Up to 30,000 Florida felons could have their right to vote restored in time for next year’s election under a proposed agreement between the Florida Department of Corrections and civil libertarians, black legislators and several grass-roots organizations, the Miami Herald reports.
The agreement comes in a lawsuit by the American Civil Liberties Union, lawmakers and other groups alleging that the Corrections Department deprived prisoners on the verge of release by not helping them with the necessary paperwork to get rights restored. That help is required under Florida law.
Florida is one of seven states that does not automatically restore rights to felons after they finish serving their sentences. Instead, they must submit an application to the Department of Corrections, which forwards the information to the state’s Executive Clemency Board. The board ultimately decides who gets their rights restored. Critics say the procedure disenfranchises one in seven black men in the state.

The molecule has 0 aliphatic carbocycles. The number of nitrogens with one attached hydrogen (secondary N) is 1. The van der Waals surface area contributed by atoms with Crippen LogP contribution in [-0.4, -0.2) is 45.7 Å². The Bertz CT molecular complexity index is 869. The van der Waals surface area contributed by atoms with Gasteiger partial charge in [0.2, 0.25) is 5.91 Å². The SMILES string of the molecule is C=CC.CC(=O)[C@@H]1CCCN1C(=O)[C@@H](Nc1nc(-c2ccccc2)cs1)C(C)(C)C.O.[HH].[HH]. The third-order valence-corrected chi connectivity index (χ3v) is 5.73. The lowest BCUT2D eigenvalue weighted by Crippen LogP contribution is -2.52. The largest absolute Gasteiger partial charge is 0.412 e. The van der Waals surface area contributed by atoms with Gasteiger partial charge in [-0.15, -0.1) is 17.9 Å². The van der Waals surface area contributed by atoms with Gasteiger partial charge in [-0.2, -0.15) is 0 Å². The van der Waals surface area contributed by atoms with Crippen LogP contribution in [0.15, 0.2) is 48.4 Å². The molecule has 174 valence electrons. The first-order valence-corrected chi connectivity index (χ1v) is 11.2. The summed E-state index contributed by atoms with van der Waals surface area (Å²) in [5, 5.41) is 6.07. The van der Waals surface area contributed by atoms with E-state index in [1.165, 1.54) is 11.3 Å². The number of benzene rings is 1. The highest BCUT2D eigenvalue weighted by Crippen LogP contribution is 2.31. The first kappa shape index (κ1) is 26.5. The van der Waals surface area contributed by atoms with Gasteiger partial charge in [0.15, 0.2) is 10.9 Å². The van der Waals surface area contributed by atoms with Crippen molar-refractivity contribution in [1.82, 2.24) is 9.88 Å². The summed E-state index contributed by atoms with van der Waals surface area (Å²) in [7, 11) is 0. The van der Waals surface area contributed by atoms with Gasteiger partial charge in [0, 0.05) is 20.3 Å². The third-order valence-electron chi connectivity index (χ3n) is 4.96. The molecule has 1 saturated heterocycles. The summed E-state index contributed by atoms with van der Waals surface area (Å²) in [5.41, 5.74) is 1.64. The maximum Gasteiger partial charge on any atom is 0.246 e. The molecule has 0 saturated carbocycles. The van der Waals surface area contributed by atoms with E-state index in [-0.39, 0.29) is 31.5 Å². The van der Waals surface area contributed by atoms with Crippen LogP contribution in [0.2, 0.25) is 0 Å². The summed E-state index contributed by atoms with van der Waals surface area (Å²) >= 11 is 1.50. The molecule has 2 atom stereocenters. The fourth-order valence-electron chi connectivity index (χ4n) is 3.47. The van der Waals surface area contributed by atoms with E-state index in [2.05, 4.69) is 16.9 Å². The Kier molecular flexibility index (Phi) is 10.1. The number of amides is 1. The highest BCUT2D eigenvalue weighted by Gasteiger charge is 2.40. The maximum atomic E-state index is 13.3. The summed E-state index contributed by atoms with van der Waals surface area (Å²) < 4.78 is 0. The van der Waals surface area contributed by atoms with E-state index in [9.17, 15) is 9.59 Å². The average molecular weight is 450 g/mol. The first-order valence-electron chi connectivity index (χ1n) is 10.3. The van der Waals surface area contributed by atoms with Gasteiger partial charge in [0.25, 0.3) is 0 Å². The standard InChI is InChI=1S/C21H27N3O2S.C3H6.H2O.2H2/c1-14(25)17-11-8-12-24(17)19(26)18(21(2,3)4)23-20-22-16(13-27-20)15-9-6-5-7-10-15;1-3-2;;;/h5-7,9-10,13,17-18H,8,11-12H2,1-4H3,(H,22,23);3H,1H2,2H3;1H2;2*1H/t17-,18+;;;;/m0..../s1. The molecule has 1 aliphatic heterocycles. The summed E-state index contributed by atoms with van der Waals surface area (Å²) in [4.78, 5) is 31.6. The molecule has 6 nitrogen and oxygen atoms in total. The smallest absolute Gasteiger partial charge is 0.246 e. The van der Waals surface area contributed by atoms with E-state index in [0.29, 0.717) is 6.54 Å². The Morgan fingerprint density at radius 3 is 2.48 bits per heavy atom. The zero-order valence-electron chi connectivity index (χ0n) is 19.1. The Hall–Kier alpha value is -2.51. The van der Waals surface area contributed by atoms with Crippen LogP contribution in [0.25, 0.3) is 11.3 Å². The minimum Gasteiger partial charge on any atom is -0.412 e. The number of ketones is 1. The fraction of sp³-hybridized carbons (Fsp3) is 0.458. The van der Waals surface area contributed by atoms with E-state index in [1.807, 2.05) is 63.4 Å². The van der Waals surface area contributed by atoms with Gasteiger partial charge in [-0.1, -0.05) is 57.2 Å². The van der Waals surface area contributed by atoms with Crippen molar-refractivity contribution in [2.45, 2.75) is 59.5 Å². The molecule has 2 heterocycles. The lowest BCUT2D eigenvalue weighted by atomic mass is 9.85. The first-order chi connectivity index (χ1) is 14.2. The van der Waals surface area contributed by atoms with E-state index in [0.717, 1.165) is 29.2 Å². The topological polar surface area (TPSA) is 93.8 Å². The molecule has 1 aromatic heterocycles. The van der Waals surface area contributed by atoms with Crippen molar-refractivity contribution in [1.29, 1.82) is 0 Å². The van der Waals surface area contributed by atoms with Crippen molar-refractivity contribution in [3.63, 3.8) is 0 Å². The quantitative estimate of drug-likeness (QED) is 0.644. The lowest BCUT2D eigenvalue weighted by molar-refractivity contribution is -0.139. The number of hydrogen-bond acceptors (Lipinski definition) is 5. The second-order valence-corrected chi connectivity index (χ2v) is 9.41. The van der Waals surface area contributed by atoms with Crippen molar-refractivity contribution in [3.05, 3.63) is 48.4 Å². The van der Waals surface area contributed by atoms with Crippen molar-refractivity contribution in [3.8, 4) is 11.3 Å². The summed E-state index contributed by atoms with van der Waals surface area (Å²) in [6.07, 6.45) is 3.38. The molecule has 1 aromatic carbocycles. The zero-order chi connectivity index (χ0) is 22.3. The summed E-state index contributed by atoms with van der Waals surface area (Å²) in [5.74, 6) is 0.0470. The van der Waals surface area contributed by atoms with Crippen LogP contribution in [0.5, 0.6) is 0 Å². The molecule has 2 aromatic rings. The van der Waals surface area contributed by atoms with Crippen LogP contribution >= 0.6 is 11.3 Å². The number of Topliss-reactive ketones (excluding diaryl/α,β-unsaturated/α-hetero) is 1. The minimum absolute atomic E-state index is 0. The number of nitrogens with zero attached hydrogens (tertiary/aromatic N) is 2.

Under the agreement, the Florida Department of Corrections will send to the state clemency office the names of felons who can have their rights restored without a hearing. The Clemency Board — which comprises Gov. Jeb Bush and other members of his Cabinet — and the Corrections Department would have to mail notices to those ex-felons that their rights have been restored.
ACLU officials said the settlement affects nearly 125,000 former inmates who were released between 1992 and 2001, and who have completed probation and paid all their fines. Of that number, an estimated 30,000 would qualify to have their rights restored without a hearing.